Draft Capital fills out the final piece of the Rookie Prospect Model. After combining data from the Combine Score, Production Score and Draft Capital, we arrive at a final Post-Draft Score. The Full Prospect Database is fully sortable and available for use here (desktop is best).
The Post-Draft Score sits with a stellar 0.663 correlation to NFL PPG (age 27u), and the names at the top of the model are compelling. You have to go 26 players down the list to find a guy who did not have an RB2 season (the first is Rashaad Penny). Only two RBs from 2020 Class finds themselves in this elite company.
The Post-Draft Model can be separated into 3 different tiers of relevant running backs:
Tier 1: Elite prospects with >90% probability of an RB2 season
Tier 2: Solid rookies with >50% probability of an RB2 season
Tier 3: Players that will need to work their way up, <50% probability of an RB2 season
Important: The model is not my ranking. It fills in the profile side of a player's value, but his on-field talent and landing spot are obviously critically important. An athlete is more than his profile in the same way that a person is more than their resume. But you'll still read that resume.
RB1: Jonathan Taylor (Tier 1)
Everything that Taylor has done since setting foot on Wisconsin's campus has been phenomenal. He dominated out of the gate as a true Height-Weight-Speed (HWS) freak in the mold of previous Big 10 heroes like Ahman Green and Ezekiel Elliott. His 99th percentile Combine Score and 98th percentile Production Score had him with the 2nd highest Pre-Draft Score since 2003, behind only Saquon Barkley. After falling to pick 44 in the draft, Taylor settles in as the 11th best RB prospect in the model.
Jonathan Taylor is going to be an absolute monster in Indianapolis. The Colts' talented GM, Chris Ballard, wisely discerned the effect of inserting a workhorse of Taylor's caliber behind Quenton Nelson and the Indy Offensive Line. Taylor gives the team a trump card that could not be passed up. They can bludgeon anyone in the league for 4 quarters without putting too much pressure on Philip Rivers to win games (see 2019 5-11 Chargers).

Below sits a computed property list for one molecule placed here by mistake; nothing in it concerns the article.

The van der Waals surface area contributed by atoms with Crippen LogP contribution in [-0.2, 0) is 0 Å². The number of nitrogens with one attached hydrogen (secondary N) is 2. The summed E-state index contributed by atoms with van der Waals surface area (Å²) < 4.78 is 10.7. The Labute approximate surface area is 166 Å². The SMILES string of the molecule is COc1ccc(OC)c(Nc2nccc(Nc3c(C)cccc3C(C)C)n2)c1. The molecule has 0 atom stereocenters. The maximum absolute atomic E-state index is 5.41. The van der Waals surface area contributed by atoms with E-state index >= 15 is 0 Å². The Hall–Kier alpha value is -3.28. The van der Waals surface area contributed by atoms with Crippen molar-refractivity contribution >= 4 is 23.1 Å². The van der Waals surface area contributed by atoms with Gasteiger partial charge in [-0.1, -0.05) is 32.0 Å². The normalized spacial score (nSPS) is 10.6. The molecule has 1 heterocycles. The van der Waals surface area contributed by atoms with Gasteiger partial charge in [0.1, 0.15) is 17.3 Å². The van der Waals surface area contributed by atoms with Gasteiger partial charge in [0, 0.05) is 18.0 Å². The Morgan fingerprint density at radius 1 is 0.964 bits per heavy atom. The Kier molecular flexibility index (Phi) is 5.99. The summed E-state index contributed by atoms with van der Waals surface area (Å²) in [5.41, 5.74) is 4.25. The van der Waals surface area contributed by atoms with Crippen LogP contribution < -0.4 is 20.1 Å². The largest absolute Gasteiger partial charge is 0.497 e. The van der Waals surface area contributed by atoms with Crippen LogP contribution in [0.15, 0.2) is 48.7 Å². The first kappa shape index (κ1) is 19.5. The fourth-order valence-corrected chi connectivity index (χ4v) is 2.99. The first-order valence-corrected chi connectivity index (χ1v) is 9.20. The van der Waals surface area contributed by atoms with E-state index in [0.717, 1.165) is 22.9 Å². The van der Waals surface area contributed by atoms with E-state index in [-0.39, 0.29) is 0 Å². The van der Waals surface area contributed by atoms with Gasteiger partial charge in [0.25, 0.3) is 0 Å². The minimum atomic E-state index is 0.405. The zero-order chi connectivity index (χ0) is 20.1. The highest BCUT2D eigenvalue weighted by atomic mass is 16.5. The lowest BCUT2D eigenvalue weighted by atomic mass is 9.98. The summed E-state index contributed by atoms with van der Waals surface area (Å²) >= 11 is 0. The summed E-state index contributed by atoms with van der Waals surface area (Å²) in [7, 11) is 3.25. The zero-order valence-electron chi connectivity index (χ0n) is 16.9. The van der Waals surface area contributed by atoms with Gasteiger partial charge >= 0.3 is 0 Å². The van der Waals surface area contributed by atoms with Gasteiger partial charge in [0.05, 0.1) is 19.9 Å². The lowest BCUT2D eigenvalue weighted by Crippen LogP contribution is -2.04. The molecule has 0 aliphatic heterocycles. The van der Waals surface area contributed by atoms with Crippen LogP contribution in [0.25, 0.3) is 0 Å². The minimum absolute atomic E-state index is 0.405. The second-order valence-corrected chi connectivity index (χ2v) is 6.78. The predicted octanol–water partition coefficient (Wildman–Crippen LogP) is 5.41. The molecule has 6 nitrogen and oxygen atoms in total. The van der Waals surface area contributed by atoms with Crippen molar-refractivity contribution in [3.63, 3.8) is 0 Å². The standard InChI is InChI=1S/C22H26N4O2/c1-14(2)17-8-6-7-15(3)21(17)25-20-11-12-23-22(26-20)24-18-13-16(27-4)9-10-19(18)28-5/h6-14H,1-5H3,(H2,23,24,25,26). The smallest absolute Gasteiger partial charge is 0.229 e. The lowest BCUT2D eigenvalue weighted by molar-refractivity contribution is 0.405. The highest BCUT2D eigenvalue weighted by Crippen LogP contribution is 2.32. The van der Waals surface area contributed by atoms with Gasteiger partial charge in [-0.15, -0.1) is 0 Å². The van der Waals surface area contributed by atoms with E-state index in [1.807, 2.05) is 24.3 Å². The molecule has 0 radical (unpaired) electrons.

The questions around Taylor have to do with passing game upside. While it is likely that HC Frank Reich will deploy Nyheim Hines as the passing down option, there's no doubt Taylor will be the star. Taylor is a more natural receiver than Leonard Fournette (100 targets in 2019), so his utility in the passing game has to do with design, more than personal limitation. Taylor has the ability to be an Adrian Peterson type of player, a stud who carries an NFL franchise and your fantasy team for the next decade.
RB2: JK Dobbins (Tier 1)
The second highest-rated rookie in the Post-Draft Model did not have Combine Score data, but his statistical dominance was so potent that he ended up fitting into the tail end of this elite crop.
JK Dobbins' career at Ohio State was also fantastic from the get-go, as he stepped in and led the backfield with 1538 total yards with only 216 touches (7.1 yards per play). He was an excellent dual-threat weapon and the engine for the Buckeyes as they dominated the Big 10. A former Nike Combine all-star, Dobbins' on-field product told us everything we needed to know about his athletic ability.
Dobbin's fit in Baltimore should have fantasy owners drooling. Dobbins has some of the best lateral agility of any prospect I have seen and pairing his elusiveness with Lamar Jackson will put defenses in lose-lose scenarios every single play. You're not going to be able to touch anyone in the Raven's backfield.
Mark Ingram presents a short-term volume concern, but Dobbins will be able to beat the 30 year old for touches sooner than anticipated. He's a better prospect out of the box and will have seized the backfield by 2021. Although I don't think it is a necessary move, Baltimore can cut Ingram in 2021 and save $6M at no cost to them. Capitalize on your opponents' doubts about Dobbins' volume and snag a key piece to one of the great backfield tandems of this generation.
RB3: AJ Dillon (Tier 2)
AJ Dillon's presence this high in the model illustrates an important distinction. Analytical models are a lens. A tool to help provide context and sort biases. They don't necessarily indicate hard and fast rankings. With that in mind, Dillon checks every single box - 71st percentile Production, 93rd percentile Combine, 2nd Round Draft Capital - on the way to finishing with an 88th percentile Post-Draft Score.